Sigilon Therapeutics is a Cambridge, MA-based biotech company developing innovative therapeutics by encapsulating cells in a novel coating that renders them invisible to the immune system. The engineered cells contained in the company’s particles can provide long-term continuous therapy for a range of chronic disorders, including hemophilia and diabetes, and eliminate the need for intermittent injection or infusion. With this technological breakthrough Sigilon hopes to “fundamentally change the trajectory of disease treatment.”
Medgadget editor Tom Peach recently spoke with Devyn Smith PhD, Chief Strategy Officer of Sigilon Therapeutics, to learn more about the company’s technology.
Tom Peach, Medgadget: Devyn, what is your role at Sigilon Therapeutics and what was your background prior to joining the team?
Devyn Smith, Sigilon Therapeutics: I joined Sigilon a year ago as the Chief Strategy Officer and Head of Operations—I joined as I was excited to work on novel cell therapies, after a background working in this area in both consulting and in a large Pharmaceutical company. I think our technology offers a real opportunity to providing durable, meaningful treatments for paitients. By way of background, I began my career with a PhD in Developmental Biology at Harvard Medical School. I then spent some time in strategy consulting before moving into the biotech sector; I went to Pfizer and became COO of the Neusentis Research Unit in the UK, focusing on regenerative medicine and pain and sensory disorders, and also served as Head of Strategy for the Medical Sciences Division of Pfizer R&D.
Medgadget: What is the story behind Sigilon as a company? Where did you start and how did you get to where you are today?
Devyn Smith: We began about 10 years ago at MIT, where the labs of Robert Langer and Daniel Anderson were working on a project focused on creating a novel biomaterial that could encapsulate and protect cells from the body’s immune system. Over the course of that research, a library of compounds was discovered that can be used to coat a biomaterial, prevent the body’s immune system from recognizing the implant, and, thus, remain in the body for years. This work formed the basis of Sigilon Therapeutics, which was founded about 18-months ago. We are currently 30 employees and have taken that coating technology and coupled it with proprietary cell technology to build what we call “living therapeutics.”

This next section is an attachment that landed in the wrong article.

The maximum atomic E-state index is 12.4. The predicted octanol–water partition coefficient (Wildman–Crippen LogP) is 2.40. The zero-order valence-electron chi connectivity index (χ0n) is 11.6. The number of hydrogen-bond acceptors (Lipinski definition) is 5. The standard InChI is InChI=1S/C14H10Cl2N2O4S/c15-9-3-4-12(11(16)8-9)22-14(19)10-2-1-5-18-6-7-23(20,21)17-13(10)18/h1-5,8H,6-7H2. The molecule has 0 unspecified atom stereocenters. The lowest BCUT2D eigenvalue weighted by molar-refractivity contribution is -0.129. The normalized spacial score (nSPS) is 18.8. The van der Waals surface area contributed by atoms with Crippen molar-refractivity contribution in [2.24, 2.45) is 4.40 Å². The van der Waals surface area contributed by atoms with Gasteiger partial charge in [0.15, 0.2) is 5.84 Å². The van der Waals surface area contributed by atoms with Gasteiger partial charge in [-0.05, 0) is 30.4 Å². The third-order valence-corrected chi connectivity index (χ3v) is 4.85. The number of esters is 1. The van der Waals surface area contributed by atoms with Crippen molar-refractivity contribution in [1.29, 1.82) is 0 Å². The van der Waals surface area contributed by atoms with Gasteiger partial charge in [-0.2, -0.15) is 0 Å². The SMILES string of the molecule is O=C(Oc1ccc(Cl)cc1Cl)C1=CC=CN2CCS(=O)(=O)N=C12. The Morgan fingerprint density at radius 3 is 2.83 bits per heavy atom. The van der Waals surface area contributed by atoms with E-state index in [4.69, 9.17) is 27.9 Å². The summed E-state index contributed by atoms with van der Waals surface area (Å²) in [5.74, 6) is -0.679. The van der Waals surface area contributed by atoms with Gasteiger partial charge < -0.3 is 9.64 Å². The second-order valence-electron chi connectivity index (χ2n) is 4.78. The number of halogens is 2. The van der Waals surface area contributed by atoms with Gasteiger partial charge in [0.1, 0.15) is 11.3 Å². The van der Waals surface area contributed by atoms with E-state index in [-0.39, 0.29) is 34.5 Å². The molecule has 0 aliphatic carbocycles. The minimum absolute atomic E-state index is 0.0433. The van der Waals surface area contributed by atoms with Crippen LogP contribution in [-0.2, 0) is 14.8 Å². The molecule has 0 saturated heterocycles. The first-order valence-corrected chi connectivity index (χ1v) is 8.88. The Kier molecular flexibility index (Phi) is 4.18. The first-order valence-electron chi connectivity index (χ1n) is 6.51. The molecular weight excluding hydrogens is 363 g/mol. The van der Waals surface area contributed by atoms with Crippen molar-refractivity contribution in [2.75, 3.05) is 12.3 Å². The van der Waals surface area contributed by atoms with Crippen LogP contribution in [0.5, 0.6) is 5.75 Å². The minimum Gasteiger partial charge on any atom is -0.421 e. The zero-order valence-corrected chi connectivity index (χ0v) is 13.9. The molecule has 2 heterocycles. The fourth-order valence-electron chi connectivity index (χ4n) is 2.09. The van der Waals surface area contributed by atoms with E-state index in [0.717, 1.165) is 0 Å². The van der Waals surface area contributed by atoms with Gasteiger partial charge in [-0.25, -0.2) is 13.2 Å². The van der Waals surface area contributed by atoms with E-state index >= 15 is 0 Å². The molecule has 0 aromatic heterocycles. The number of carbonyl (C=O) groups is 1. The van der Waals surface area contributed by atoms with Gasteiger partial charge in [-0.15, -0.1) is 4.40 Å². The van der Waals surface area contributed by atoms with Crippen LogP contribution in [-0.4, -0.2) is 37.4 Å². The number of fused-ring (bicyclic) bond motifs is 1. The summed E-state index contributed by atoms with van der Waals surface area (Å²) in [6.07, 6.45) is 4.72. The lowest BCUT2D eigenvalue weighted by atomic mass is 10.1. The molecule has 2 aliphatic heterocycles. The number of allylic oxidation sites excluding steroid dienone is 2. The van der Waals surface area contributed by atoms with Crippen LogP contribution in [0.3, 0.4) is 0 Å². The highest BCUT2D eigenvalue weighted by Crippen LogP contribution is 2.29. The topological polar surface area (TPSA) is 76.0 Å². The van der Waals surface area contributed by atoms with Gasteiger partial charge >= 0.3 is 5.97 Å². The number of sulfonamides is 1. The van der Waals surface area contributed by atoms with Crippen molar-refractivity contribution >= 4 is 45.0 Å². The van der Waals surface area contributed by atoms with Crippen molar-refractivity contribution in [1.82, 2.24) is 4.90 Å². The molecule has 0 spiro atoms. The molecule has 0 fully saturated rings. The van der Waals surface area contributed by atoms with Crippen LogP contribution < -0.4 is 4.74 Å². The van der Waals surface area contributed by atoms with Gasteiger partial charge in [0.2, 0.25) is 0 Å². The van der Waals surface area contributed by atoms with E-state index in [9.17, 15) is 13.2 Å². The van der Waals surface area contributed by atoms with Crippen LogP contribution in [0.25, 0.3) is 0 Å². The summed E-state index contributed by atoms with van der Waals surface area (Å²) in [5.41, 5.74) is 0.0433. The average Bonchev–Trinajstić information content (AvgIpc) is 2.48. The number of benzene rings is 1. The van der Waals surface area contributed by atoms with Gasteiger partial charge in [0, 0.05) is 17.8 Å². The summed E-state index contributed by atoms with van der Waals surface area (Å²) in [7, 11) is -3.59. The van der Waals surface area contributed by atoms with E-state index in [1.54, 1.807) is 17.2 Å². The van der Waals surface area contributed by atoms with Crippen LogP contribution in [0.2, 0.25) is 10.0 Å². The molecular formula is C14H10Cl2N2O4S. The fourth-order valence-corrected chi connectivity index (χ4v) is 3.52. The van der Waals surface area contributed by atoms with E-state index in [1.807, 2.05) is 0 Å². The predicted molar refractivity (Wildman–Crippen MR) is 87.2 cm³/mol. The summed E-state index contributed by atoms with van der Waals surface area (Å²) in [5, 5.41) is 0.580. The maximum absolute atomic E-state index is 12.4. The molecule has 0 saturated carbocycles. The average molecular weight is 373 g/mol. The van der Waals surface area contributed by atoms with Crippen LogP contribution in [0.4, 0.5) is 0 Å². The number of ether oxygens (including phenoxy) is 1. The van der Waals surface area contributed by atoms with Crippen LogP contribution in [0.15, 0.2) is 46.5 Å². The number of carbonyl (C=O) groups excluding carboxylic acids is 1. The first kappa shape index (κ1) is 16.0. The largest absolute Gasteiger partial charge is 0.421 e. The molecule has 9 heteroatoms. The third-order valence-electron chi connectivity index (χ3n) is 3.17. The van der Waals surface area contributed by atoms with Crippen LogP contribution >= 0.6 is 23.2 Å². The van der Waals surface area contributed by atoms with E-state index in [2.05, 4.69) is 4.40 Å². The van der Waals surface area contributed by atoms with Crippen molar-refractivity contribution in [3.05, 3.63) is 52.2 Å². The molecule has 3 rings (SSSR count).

Medgadget: What are some of the problems with conventional biologic therapies?
Devyn Smith: Current biologic therapies are effective, but the big challenge is that they must be re-dosed frequently. The initial dose of a drug leads to a very high concentration of the therapeutic in the blood. Then, over time the proteins are degraded, and this concentration drops before re-dosing, which results in a series of peaks and troughs of therapeutic levels. It’s often at these peaks and troughs that you see side effects and adverse events due to either too much or too little therapeutic in the body. In the case of treating something like hemophilia, this could mean patients have to be infused and keep receiving those infusions two or three times a week. Additionally, there are also some proteins that are currently just not amenable to becoming effective therapies because they degrade too fast and would need continuous infusions.
Medgadget: What is the structure of one of Sigilon’s therapeutic particles?
Devyn Smith: So let’s start with the inside. The center of the particle contains a population of cells, between a few hundred and many thousands. These cells have been created with some very specific properties: they must live a long time, they must divide very slowly, if a neighboring cells dies, they should replace it, and they must produce consistently high-levels of the desired protein for a very long time. The cells are then embedded in a modified alginate capsule, 1.5mm in diameter. The third component of the technology is the small molecule (Afibromer™) that then coats the outside of these capsules and prevents the body from recognizing the capsule as a foreign body. The cells are protected from the immune system by the capsule, and the capsule is protected from the body by the coating that prevents local fibrosis.